From the NY Times:
THERE are many unspoken postulates in literary criticism, one being that the more one writes, the less remarkable one’s work is apt to be. Joyce Carol Oates, the author of more than 50 novels (not counting the 11 written under the pseudonyms Rosamond Smith and Lauren Kelly), understands perfectly how little use critics have for prolific writers. In one of her journals she wrote that she seemed to create “more, certainly, than the literary world allows for a ‘serious’ writer.”
As with most postulates dealing with subjective perceptions, the idea that prolific writing equals bad writing must be treated with caution. Mostly, it seems to be true. Certainly no one is going to induct the mystery novelist John Creasey, author of 564 novels under 21 different pseudonyms, into the Literary Hall of Heroes; both he and his creations (the Toff, Inspector Roger West, Sexton Blake, etc.) have largely been forgotten.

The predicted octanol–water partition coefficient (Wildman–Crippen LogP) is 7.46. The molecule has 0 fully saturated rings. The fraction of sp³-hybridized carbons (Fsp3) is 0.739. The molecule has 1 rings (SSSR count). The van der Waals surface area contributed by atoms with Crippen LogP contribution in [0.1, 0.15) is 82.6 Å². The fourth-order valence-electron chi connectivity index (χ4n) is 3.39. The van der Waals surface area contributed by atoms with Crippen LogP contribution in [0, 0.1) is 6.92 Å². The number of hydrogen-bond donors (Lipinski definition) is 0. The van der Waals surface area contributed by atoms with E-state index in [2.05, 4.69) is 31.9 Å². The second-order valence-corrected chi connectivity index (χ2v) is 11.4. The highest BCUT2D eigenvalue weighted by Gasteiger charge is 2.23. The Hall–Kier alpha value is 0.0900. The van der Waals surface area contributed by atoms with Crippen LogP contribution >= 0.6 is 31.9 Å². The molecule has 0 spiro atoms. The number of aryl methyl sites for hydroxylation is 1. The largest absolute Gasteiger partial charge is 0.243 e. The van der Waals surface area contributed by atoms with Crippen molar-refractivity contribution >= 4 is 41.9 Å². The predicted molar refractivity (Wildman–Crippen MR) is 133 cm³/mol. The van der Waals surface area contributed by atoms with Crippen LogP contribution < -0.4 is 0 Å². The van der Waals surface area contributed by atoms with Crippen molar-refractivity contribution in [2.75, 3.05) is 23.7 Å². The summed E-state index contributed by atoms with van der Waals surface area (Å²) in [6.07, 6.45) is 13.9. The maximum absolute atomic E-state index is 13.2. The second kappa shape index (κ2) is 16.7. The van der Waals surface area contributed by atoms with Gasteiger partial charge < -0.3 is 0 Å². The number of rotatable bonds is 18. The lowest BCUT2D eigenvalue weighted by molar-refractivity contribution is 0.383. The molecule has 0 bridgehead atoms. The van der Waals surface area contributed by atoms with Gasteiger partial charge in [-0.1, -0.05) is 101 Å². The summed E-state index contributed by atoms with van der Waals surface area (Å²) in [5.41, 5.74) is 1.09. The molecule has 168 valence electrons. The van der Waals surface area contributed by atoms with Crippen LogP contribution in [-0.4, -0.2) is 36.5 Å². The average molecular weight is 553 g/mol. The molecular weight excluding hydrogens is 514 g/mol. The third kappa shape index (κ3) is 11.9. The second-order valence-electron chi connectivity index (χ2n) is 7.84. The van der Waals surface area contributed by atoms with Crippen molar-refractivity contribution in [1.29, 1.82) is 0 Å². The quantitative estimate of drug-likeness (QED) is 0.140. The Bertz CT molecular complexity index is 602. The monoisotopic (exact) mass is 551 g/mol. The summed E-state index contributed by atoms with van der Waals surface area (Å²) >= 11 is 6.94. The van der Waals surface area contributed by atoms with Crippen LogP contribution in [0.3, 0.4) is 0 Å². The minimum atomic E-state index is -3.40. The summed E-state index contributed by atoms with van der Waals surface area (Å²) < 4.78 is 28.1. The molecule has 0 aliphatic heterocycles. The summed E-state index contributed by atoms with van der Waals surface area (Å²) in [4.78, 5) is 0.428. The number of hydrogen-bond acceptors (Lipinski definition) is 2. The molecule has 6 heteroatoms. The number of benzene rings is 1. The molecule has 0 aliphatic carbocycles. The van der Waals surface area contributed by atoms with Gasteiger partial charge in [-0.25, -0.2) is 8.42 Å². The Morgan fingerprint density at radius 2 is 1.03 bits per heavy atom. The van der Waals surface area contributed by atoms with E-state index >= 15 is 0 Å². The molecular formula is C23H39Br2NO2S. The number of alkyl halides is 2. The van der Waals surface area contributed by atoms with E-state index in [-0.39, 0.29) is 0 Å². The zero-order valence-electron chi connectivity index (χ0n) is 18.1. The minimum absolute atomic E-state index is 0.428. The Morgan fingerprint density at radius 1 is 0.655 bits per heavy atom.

The same is true of the British novelist Ursula Bloom (over 500 published works, under many pseudonyms), Barbara Cartland (over 700) and a host of others. One is reminded of Truman Capote’s famous bon mot about Jack Kerouac: “That’s not writing, that’s typing.”
Yet some prolific writers have made a deep impression on the public consciousness. Consider Agatha Christie, arguably the most popular writer of the 20th century, whose entire oeuvre remains in print. She wrote 91 books, 82 under her own name and nine under a nom de plume — Mary Westmacott — or her married name, Agatha Christie Mallowan.